Culture at Victoria Police, Lawyer X management ‘constant frustration’
Speaking to the royal commission, Victoria Police assistant commissioner said cultural issues at the organisation were a “constant frustration” and pointed to its leadership.
Luke Cornelius told the Royal Commission into the Management of Police Informants (RCMPI) there needed to be a greater understanding around disclosure obligations by each member, both new and senior, as it “requires a significant improvement”.
Mr Cornelius said he was not aware of barrister Nicola Gobbo and her role with police investigators until after the fact, but said that if he had become aware, he would have “immediately recognised that there were significant problems with that because it is a longstanding and established principle that using a source is fraught with danger”.
“I look at all of this and I look at the work of the commission and I do hope, ultimately, we get to a point where we do arrive at a framework that allows us to keep a community safe and do that in accordance with community expectation and public interest, but to also do that in a way that is lawful and ethical,” Mr Cornelius told the commission.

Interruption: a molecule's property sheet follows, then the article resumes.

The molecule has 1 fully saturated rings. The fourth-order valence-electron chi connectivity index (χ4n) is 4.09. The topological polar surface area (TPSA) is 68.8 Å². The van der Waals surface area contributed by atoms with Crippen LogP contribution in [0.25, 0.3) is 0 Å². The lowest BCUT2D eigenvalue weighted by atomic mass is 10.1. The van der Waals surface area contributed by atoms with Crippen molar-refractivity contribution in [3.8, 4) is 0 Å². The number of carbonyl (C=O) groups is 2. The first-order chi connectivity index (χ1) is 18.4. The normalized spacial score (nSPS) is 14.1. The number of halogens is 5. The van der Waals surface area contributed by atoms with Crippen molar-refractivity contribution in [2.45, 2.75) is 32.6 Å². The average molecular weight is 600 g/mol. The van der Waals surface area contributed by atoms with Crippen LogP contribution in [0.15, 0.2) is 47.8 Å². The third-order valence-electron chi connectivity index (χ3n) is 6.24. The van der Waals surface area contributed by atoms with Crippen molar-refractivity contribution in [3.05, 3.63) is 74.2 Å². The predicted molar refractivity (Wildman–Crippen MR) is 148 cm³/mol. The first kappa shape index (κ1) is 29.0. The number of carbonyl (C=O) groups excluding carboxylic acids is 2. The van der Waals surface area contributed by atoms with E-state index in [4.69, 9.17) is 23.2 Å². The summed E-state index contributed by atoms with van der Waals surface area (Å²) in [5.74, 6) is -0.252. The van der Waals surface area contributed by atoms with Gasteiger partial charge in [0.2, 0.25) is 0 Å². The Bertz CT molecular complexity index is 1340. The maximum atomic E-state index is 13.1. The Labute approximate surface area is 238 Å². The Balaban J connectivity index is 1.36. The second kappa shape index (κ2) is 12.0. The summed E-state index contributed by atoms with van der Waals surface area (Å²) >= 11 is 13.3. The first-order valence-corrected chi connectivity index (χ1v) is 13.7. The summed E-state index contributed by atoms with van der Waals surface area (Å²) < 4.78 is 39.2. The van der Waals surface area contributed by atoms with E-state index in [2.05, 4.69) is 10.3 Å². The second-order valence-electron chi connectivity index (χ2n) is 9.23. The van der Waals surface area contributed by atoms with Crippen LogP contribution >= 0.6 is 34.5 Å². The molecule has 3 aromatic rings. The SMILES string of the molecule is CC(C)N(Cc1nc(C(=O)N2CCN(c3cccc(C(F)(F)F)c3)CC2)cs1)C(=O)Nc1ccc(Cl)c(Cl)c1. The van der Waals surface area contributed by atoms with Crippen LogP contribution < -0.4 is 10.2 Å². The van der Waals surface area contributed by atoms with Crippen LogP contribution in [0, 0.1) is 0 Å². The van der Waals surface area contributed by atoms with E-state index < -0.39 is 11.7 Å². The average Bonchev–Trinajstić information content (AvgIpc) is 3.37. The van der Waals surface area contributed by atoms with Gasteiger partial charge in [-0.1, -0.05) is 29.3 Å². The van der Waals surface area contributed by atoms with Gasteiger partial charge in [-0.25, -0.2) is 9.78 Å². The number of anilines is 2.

The assistant commissioner said the toxic culture at Victoria Police is frustrating, both as a police officer and then at an executive level. He pointed to the organisation’s way of managing systems, processes, policy and expectations around practice.
“The piece around culture, whether police culture or culture in any organisation, does come down to leadership,” he said. “It does come down to setting clear expectations as to behavioural conduct, but it also comes down to ensuring you have the right level of scrutiny that allows you to surface and test whether or not expectations as to lawful conduct, in fact, [are] being carried [across the organisation].”
He said the commission and the research around Lawyer X highlight the need for the organisation to create a more transparent culture of obligations. He said it is very clear that the approach to meeting disclosure obligations requires significant improvement.
“I’ve always been a strong advocate for independent oversight,” Mr Cornelius added.
“The best disinfectant, if you like, is daylight and I just in fraught areas such as these – for not one minute, would not want to seek to downplay the complexities for members and the challenges that members were seeking to manage here – but open and much transparent framework that might support balancing of potentially competitive public considerations would be of significant benefit to us.
“Independent oversight is a very healthy way of supporting that process.”